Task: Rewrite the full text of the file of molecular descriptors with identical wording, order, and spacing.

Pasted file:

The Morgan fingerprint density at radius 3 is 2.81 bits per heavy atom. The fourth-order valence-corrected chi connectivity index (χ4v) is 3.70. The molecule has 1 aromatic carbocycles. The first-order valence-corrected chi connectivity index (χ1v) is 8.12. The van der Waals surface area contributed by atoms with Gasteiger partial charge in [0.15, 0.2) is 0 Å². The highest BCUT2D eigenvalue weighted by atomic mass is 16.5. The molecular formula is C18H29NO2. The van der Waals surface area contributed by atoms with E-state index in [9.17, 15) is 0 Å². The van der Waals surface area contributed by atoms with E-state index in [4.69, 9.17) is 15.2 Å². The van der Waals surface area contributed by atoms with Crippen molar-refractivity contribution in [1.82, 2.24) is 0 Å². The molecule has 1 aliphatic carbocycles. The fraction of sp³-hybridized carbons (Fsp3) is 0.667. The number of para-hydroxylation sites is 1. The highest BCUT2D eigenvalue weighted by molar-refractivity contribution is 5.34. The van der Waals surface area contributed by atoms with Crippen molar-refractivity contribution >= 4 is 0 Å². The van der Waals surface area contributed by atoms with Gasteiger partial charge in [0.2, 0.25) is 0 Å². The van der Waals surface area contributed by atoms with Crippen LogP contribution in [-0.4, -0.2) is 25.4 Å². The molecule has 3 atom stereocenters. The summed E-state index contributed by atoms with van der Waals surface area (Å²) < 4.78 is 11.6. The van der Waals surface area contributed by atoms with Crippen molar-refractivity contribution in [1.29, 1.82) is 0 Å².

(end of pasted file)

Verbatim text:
The Morgan fingerprint density at radius 3 is 2.81 bits per heavy atom. The fourth-order valence-corrected chi connectivity index (χ4v) is 3.70. The molecule has 1 aromatic carbocycles. The first-order valence-corrected chi connectivity index (χ1v) is 8.12. The van der Waals surface area contributed by atoms with Gasteiger partial charge in [0.15, 0.2) is 0 Å². The highest BCUT2D eigenvalue weighted by atomic mass is 16.5. The molecular formula is C18H29NO2. The van der Waals surface area contributed by atoms with E-state index in [9.17, 15) is 0 Å². The van der Waals surface area contributed by atoms with E-state index in [4.69, 9.17) is 15.2 Å². The van der Waals surface area contributed by atoms with Crippen molar-refractivity contribution in [1.82, 2.24) is 0 Å². The molecule has 1 aliphatic carbocycles. The fraction of sp³-hybridized carbons (Fsp3) is 0.667. The number of para-hydroxylation sites is 1. The highest BCUT2D eigenvalue weighted by molar-refractivity contribution is 5.34. The van der Waals surface area contributed by atoms with Crippen molar-refractivity contribution >= 4 is 0 Å². The van der Waals surface area contributed by atoms with Gasteiger partial charge in [0.2, 0.25) is 0 Å². The van der Waals surface area contributed by atoms with Crippen LogP contribution in [-0.4, -0.2) is 25.4 Å². The molecule has 3 atom stereocenters. The summed E-state index contributed by atoms with van der Waals surface area (Å²) < 4.78 is 11.6. The van der Waals surface area contributed by atoms with Crippen molar-refractivity contribution in [1.29, 1.82) is 0 Å².